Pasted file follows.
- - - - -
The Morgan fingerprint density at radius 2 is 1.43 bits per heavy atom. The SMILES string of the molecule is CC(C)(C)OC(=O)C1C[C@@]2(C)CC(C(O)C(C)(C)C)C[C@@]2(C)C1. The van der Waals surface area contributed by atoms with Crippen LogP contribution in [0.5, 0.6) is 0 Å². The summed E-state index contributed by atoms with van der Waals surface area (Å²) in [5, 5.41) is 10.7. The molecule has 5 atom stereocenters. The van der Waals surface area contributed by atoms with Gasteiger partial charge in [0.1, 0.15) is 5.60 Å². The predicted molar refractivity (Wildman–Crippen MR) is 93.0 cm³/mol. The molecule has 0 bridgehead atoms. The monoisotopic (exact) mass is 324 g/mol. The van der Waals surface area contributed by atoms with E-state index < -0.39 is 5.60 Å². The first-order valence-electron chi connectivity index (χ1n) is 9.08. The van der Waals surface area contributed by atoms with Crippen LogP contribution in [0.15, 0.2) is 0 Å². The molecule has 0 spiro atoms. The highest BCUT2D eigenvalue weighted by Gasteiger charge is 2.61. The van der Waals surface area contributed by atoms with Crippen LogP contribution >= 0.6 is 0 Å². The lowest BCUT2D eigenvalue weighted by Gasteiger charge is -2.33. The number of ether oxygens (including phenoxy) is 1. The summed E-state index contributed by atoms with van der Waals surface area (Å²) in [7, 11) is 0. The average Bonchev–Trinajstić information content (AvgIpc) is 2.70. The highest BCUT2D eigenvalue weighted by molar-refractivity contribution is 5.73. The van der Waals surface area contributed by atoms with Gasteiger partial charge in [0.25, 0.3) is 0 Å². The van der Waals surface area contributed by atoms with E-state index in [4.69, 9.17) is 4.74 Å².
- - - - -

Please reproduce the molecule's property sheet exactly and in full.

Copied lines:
The Morgan fingerprint density at radius 2 is 1.43 bits per heavy atom. The SMILES string of the molecule is CC(C)(C)OC(=O)C1C[C@@]2(C)CC(C(O)C(C)(C)C)C[C@@]2(C)C1. The van der Waals surface area contributed by atoms with Crippen LogP contribution in [0.5, 0.6) is 0 Å². The summed E-state index contributed by atoms with van der Waals surface area (Å²) in [5, 5.41) is 10.7. The molecule has 5 atom stereocenters. The van der Waals surface area contributed by atoms with Gasteiger partial charge in [0.1, 0.15) is 5.60 Å². The predicted molar refractivity (Wildman–Crippen MR) is 93.0 cm³/mol. The molecule has 0 bridgehead atoms. The monoisotopic (exact) mass is 324 g/mol. The van der Waals surface area contributed by atoms with E-state index < -0.39 is 5.60 Å². The first-order valence-electron chi connectivity index (χ1n) is 9.08. The van der Waals surface area contributed by atoms with Crippen LogP contribution in [0.15, 0.2) is 0 Å². The molecule has 0 spiro atoms. The highest BCUT2D eigenvalue weighted by Gasteiger charge is 2.61. The van der Waals surface area contributed by atoms with Crippen LogP contribution >= 0.6 is 0 Å². The lowest BCUT2D eigenvalue weighted by Gasteiger charge is -2.33. The number of ether oxygens (including phenoxy) is 1. The summed E-state index contributed by atoms with van der Waals surface area (Å²) in [7, 11) is 0. The average Bonchev–Trinajstić information content (AvgIpc) is 2.70. The highest BCUT2D eigenvalue weighted by molar-refractivity contribution is 5.73. The van der Waals surface area contributed by atoms with Gasteiger partial charge in [0.25, 0.3) is 0 Å². The van der Waals surface area contributed by atoms with E-state index in [4.69, 9.17) is 4.74 Å².